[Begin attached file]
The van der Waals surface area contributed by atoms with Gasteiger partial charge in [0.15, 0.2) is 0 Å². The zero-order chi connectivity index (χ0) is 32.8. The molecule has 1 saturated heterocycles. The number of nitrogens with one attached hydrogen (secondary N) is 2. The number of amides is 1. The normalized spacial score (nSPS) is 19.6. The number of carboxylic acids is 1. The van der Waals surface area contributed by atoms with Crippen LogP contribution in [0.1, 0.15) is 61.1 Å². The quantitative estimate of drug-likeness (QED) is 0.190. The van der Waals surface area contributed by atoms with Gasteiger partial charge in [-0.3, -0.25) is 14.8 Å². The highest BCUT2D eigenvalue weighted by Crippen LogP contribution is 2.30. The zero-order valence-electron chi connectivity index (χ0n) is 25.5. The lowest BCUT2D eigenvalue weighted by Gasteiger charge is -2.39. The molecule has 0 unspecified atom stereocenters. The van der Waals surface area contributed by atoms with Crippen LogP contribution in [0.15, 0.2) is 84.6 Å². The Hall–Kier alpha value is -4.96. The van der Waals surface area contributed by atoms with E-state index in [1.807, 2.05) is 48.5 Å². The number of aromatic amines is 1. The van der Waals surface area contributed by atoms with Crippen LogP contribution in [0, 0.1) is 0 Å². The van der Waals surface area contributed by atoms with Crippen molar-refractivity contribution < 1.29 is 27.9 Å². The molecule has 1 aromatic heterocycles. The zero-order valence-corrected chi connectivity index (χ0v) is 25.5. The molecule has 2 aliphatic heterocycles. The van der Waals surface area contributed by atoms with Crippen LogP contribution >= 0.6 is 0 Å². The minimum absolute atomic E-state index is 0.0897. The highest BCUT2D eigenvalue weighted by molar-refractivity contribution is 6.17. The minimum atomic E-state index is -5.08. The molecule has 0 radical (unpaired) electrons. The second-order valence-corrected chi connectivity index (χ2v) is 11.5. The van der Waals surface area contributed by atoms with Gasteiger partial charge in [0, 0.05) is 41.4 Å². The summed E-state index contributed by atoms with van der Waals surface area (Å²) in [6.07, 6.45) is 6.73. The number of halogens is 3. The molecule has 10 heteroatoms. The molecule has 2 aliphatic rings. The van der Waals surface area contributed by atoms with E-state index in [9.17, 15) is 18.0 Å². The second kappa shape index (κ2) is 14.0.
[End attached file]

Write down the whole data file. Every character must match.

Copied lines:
The van der Waals surface area contributed by atoms with Gasteiger partial charge in [0.15, 0.2) is 0 Å². The zero-order chi connectivity index (χ0) is 32.8. The molecule has 1 saturated heterocycles. The number of nitrogens with one attached hydrogen (secondary N) is 2. The number of amides is 1. The normalized spacial score (nSPS) is 19.6. The number of carboxylic acids is 1. The van der Waals surface area contributed by atoms with Crippen LogP contribution in [0.1, 0.15) is 61.1 Å². The quantitative estimate of drug-likeness (QED) is 0.190. The van der Waals surface area contributed by atoms with Gasteiger partial charge in [-0.3, -0.25) is 14.8 Å². The highest BCUT2D eigenvalue weighted by Crippen LogP contribution is 2.30. The zero-order valence-electron chi connectivity index (χ0n) is 25.5. The lowest BCUT2D eigenvalue weighted by Gasteiger charge is -2.39. The molecule has 0 unspecified atom stereocenters. The van der Waals surface area contributed by atoms with Crippen LogP contribution in [0.15, 0.2) is 84.6 Å². The Hall–Kier alpha value is -4.96. The van der Waals surface area contributed by atoms with E-state index in [1.807, 2.05) is 48.5 Å². The number of aromatic amines is 1. The van der Waals surface area contributed by atoms with Crippen LogP contribution in [0, 0.1) is 0 Å². The van der Waals surface area contributed by atoms with Crippen molar-refractivity contribution < 1.29 is 27.9 Å². The molecule has 1 aromatic heterocycles. The zero-order valence-corrected chi connectivity index (χ0v) is 25.5. The molecule has 2 aliphatic heterocycles. The van der Waals surface area contributed by atoms with Crippen LogP contribution >= 0.6 is 0 Å². The minimum absolute atomic E-state index is 0.0897. The highest BCUT2D eigenvalue weighted by molar-refractivity contribution is 6.17. The minimum atomic E-state index is -5.08. The molecule has 0 radical (unpaired) electrons. The second-order valence-corrected chi connectivity index (χ2v) is 11.5. The van der Waals surface area contributed by atoms with Gasteiger partial charge in [0, 0.05) is 41.4 Å². The summed E-state index contributed by atoms with van der Waals surface area (Å²) in [6.07, 6.45) is 6.73. The number of halogens is 3. The molecule has 10 heteroatoms. The molecule has 2 aliphatic rings. The van der Waals surface area contributed by atoms with E-state index in [9.17, 15) is 18.0 Å². The second kappa shape index (κ2) is 14.0.